Avoiding COVID-19 at the grocery store: What happens when you get to the PIN pad?

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Jeff Perrin tries to avoid germs at the grocery store. He slips on winter gloves, pull out his mobile-pay app and saddles up to the cash register.

But then he has to slip those same gloves off so he can type into the pin pad. He knows he’s not the only customer who touched the surface that day. 

Perrin lives in Chittenden County and frequents shopping spots like Hannaford and Price Chopper. He’s observed grocery stores enforce social distancing to minimize the spread of COVID-19, a disease related to the coronavirus that initially impacted people in China toward the end of last year. One striking issue is the lack of sanitation at the PIN pad, where people often swipe their cards to pay for their items. 

“If you’re waiting in line, you can see what’s going on,” he said. “They’re not being disinfected in between customer transactions.” 

He prefers to go contactless, using Apple Pay, and tries to wear gloves. 

But he often has to touch the surface directly when entering his PIN, if the buttons are too small, for example. Perrin expects that fully-contactless payments, in which the customers don’t have to touch the PIN pads and can conduct the payment through their phones, would be popular. 

“I’m sure a lot of people who have that capability would take advantage of that…” he said. “For people who don’t have that capability, you know, then that’s where regular disinfecting of the PIN pads would come into play.”

This might not be feasible for all retailers. 

What’s being done at stores to address COVID-19

Retailers might have different credit card processors, so contactless payments across Vermont grocery stores could be tough to ensure, according to Erin Sigrist, president of the Vermont Retail & Grocers Association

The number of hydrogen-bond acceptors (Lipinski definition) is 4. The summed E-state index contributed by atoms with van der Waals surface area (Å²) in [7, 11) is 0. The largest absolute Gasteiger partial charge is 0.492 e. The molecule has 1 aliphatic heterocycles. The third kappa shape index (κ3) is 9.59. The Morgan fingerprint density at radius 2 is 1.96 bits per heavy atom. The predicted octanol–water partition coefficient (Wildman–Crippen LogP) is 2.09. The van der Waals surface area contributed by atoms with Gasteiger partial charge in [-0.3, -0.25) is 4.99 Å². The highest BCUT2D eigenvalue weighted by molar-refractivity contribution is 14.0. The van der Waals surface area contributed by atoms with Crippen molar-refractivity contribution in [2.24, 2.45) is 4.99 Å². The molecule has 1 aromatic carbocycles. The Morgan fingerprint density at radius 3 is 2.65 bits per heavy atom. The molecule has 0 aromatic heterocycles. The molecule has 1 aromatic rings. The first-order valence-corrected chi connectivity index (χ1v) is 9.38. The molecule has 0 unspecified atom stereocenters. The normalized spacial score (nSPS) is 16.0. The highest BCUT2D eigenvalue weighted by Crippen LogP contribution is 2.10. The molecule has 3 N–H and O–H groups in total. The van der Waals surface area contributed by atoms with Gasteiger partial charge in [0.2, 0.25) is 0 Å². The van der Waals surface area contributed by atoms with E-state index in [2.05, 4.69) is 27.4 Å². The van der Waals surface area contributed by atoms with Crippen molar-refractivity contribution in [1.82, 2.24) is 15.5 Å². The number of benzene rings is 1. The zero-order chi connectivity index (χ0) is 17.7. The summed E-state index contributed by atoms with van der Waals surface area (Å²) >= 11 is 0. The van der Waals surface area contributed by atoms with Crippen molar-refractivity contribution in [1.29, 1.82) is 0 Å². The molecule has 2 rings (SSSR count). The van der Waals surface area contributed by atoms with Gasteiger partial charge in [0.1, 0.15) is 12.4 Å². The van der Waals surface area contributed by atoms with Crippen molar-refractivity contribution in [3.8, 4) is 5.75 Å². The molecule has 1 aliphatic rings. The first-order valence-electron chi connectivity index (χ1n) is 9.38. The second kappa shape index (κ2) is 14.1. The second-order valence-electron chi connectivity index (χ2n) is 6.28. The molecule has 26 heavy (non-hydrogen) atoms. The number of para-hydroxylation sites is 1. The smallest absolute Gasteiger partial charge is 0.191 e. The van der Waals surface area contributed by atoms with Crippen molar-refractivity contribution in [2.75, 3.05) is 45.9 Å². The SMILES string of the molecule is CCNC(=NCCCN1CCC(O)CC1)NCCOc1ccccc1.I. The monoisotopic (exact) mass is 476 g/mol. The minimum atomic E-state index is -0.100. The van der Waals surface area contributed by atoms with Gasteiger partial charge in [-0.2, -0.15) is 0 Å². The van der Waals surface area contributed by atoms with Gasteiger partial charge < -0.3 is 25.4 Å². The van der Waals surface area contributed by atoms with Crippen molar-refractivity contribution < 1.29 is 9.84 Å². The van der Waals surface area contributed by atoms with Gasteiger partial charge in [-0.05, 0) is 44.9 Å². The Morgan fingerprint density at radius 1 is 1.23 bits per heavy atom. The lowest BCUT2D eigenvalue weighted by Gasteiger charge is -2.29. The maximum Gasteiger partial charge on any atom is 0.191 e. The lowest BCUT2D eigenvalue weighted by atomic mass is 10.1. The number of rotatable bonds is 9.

Members of the association include City Market, Hannaford and Price Chopper.

Retailers contract with credit card processors, she said. Some of these contracts might entail using the PIN pad. 

“It’s really dependent on the credit card processor and what’s available to retailers,” she said. 

The association is encouraging retailers to do what they can, she said. But she also suggested potential options for customers, like wrapping tissues around their fingers or packing their own pens. 

Vermont doesn’t have particular instructions regarding PIN pads for retailers and grocers, according to an email from the COVID-19 Joint Information Center.

“Anecdotally, we are hearing measures are being put in place at the store level to have people keep their distance at checkout and people wearing gloves while shopping,” the email read. 

But the stores are more generally being encouraged to keep up with social distancing protocols, as recommended by sources like the Centers for Disease Control and Prevention. Grocery stores are considered critical businesses in the state. 

Mobile pay is your best bet when navigating the grocery stores, according to USA TODAY. This isn’t always an option. If this is the case for you: Opt for card over cash.

“Even before the virus outbreak, studies showed paper money can harbor thousands of microbes from various environments,” according to the article. 

You’ll want to refrain from touching your mouth, eyes and nose after handling the PIN pad and either sanitize or wash your hands. 

Contact Maleeha Syed at mzsyed@freepressmedia.com or 802-495-6595. Follow her on Twitter @MaleehaSyed89

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